Mothers of children with externalizing behavior problems: Cognitive risk factors for abuse potential and discipline style and practices

UNCG Author/Contributor (non-UNCG co-authors, if there are any, appear on document)
Christina M. Rodriguez, Associate Professor (Creator)
The University of North Carolina at Greensboro (UNCG )
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Abstract: Objective Utilizing the conceptual framework of the Social Information Processing (SIP) model ([Milner, 1993] and [Milner, 2000]), associations between cognitive risk factors and child physical abuse risk and maladaptive discipline style and practices were examined in an at-risk population. Methods Seventy-three mothers of 5–12-year-old children, who were identified by their therapist as having an externalizing behavior problem, responded to self-report measures pertaining to cognitive risk factors (empathic perspective taking, frustration tolerance, developmental expectations, parenting locus of control), abuse risk, and discipline style and practices. The Child Behavior Checklist (CBCL) provided a confirmation of the child's externalizing behaviors independent of the therapist's assessment. Results The results of this study suggest several cognitive risk factors significantly predict risk of parental aggression toward children. A parent's ability to empathize and take the perspective of their child, parental locus of control, and parental level of frustration tolerance were significant predictors of abuse potential (accounting for 63% of the variance) and inappropriate discipline practices (accounting for 55% of the variance). Conclusions Findings of the present study provide support for processes theorized in the SIP model. Specifically, results underscore the potential role of parents’ frustration tolerance, developmental expectations, locus of control, and empathy as predictive of abuse potential and disciplinary style in an at-risk sample.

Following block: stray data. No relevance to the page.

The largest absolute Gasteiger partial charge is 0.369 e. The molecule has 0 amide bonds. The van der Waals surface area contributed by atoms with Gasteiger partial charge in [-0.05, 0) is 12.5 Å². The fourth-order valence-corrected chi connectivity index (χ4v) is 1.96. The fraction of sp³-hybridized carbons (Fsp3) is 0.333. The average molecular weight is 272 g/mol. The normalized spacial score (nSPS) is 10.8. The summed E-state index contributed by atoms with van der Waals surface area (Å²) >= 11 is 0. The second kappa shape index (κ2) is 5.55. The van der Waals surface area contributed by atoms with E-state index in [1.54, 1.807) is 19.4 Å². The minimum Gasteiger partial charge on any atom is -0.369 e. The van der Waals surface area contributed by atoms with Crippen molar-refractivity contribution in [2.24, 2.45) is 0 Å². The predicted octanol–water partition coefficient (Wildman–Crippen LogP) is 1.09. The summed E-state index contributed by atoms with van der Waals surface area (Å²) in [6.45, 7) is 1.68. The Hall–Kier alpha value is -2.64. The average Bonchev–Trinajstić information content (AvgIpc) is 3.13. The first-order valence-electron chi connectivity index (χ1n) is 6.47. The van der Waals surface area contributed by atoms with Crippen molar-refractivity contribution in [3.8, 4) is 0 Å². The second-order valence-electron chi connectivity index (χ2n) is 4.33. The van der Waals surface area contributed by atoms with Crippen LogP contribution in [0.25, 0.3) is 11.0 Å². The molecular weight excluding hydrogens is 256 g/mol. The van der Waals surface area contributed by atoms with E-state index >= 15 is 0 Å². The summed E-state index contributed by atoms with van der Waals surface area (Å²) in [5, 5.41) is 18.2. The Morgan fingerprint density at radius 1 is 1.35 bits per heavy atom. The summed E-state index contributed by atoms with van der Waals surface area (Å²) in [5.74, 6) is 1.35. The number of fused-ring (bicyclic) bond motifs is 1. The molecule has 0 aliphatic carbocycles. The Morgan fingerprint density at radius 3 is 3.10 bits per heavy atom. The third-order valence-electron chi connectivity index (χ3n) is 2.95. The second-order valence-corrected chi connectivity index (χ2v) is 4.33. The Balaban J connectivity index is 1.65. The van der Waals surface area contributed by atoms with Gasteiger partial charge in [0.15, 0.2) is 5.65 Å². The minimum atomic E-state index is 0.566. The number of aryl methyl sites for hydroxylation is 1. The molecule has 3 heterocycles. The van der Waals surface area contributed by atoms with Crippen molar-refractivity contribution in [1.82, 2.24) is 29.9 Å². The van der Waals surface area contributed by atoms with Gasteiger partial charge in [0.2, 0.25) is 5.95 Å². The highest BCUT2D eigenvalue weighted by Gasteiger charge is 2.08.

Additional Information

Child Abuse & Neglect, 32(8), 774-784
Language: English
Date: 2008
Cognitive risk factors, Child physical abuse risk, Discipline style, Behavior problems, Child maltreatment, Social information processing model

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